Emotional acceptance involves recognizing and accepting your emotions as they are, rather than trying to change or control them. Research has shown that this approach can be more effective for managing anxiety and other negative emotions, as it allows you to cope with your emotions in a healthy and adaptive way.
This can be especially helpful for managing pre-performance anxiety, as it can help you to focus on your performance rather than getting caught up in your anxious thoughts and feelings.
A good strategy to try out is anxiety reappraisal. This is a type of cognitive-behavioral strategy that involves changing the way you think about and interpret your anxious feelings. Instead of viewing anxiety as a negative or threatening emotion, you try to reframe it as a positive or beneficial emotion, such as excitement or anticipation.
One way to turn pre-performance anxiety into excitement is to focus on the potential rewards and benefits of the performance, rather than on the potential risks and negative consequences. This can help to shift your attention away from your anxious thoughts and feelings, and towards more positive and motivating thoughts and feelings.
Here are some examples of how anxiety reappraisal might be used in action:
A musician who gets nervous before a performance might try to reframe their anxiety as excitement about the opportunity to share their music with an audience.
A student who is anxious about a big exam might try to reframe their anxiety as anticipation about the opportunity to demonstrate their knowledge and skills.
An athlete who gets anxious before a big game might try to reframe their anxiety as motivation to perform at their best.
By reframing their anxious feelings as positive or beneficial emotions, these individuals are able to shift their focus away from their anxious thoughts and feelings and towards more positive and motivating thoughts and feelings. This can help to reduce the negative impact of anxiety on performance and increase their confidence and motivation to succeed.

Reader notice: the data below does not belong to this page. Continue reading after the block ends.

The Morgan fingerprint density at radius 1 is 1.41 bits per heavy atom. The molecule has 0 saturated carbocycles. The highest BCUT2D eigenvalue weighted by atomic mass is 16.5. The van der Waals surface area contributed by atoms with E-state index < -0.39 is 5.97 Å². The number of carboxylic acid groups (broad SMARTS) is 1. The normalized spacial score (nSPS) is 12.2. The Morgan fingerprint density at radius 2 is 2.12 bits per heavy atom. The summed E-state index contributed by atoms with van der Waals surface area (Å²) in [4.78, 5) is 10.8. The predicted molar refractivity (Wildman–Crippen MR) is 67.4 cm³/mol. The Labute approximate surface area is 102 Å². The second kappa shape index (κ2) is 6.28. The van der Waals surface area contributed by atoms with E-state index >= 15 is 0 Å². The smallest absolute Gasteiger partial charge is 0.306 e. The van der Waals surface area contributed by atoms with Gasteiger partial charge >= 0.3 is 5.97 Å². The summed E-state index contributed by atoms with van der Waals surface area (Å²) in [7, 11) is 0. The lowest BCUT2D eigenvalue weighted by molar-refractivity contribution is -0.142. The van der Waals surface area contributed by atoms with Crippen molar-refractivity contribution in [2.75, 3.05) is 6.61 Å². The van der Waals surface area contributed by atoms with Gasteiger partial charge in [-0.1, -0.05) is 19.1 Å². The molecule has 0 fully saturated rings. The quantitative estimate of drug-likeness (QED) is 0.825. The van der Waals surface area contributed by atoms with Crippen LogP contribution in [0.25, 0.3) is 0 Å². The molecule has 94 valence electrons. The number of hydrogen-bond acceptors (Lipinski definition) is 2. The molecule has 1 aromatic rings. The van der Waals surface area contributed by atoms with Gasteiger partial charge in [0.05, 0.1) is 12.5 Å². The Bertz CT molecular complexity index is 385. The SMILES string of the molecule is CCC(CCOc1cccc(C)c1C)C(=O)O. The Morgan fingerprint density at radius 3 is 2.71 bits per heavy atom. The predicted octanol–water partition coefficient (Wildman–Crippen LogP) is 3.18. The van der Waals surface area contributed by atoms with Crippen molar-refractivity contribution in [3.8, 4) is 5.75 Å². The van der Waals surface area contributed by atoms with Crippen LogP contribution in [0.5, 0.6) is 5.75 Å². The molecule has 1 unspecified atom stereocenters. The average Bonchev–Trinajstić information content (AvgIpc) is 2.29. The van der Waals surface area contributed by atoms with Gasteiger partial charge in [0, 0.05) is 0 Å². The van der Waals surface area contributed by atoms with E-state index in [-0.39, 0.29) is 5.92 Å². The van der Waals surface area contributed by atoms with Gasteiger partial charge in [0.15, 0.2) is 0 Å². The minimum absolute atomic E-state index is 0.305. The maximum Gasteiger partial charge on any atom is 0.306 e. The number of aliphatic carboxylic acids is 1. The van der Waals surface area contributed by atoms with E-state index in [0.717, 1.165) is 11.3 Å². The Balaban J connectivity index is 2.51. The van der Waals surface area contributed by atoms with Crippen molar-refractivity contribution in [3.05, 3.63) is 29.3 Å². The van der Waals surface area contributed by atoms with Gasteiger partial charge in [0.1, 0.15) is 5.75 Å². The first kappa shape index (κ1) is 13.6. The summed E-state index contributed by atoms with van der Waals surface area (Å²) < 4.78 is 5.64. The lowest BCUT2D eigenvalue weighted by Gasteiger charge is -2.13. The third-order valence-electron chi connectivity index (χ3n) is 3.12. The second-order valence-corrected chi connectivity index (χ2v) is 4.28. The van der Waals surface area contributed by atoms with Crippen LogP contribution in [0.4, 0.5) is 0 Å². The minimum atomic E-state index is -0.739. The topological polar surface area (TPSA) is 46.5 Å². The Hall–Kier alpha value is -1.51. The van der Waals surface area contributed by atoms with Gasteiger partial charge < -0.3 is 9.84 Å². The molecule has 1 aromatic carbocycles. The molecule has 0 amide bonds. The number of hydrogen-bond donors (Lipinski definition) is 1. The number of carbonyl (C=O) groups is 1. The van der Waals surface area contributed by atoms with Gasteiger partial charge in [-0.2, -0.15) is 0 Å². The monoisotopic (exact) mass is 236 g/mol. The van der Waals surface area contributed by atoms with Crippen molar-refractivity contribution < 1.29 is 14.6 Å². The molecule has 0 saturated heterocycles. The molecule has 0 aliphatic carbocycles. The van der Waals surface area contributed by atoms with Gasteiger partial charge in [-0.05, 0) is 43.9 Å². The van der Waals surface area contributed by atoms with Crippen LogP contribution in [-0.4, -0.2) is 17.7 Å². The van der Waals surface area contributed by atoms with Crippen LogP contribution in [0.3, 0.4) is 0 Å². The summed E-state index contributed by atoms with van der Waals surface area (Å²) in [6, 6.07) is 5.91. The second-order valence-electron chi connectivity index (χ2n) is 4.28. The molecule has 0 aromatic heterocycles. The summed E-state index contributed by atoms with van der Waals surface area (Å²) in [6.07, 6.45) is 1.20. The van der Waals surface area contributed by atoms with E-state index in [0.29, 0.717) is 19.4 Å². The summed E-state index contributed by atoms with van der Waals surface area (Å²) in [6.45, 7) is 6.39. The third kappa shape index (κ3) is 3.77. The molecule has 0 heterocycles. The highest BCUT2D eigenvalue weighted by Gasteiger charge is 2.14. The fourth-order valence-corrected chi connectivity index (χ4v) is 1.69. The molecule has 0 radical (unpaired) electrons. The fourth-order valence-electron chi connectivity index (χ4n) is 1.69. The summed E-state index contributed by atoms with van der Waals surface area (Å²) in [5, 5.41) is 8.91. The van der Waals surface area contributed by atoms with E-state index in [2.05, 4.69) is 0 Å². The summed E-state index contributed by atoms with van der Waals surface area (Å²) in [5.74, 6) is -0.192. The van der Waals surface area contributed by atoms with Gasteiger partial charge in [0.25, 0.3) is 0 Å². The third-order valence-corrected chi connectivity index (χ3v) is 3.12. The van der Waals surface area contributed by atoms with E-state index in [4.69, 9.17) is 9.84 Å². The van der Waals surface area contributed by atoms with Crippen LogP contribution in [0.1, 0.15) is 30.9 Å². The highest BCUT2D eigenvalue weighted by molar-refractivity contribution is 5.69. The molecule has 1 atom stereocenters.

Pre-performance anxiety is a common and normal experience for many people who engage in public speaking or other types of performance. While some level of anxiety can be beneficial in helping us to prepare and focus for a performance, excessive anxiety can interfere with our ability to perform at our best. It is important to find ways to manage pre-performance anxiety in order to optimize our performance and reduce any negative impact on our well-being.
One effective strategy for managing pre-performance anxiety is anxiety reappraisal, which involves changing the way you think about and interpret your anxious feelings. By reframing anxiety as a positive or beneficial emotion, such as excitement or anticipation, you can shift your focus away from your anxious thoughts and feelings and towards more positive and motivating thoughts and feelings.
Other strategies for managing pre-performance anxiety include relaxation techniques, mental rehearsal, and seeking social support from friends and loved ones. By learning to recognize and manage pre-performance anxiety, we can turn this potentially negative experience into a positive and energizing one.
Preparation is also important and can help with pre-performance anxiety. When it comes to presentations, having a presentation deck ready can come in handy as a complementary tool to engage your audience.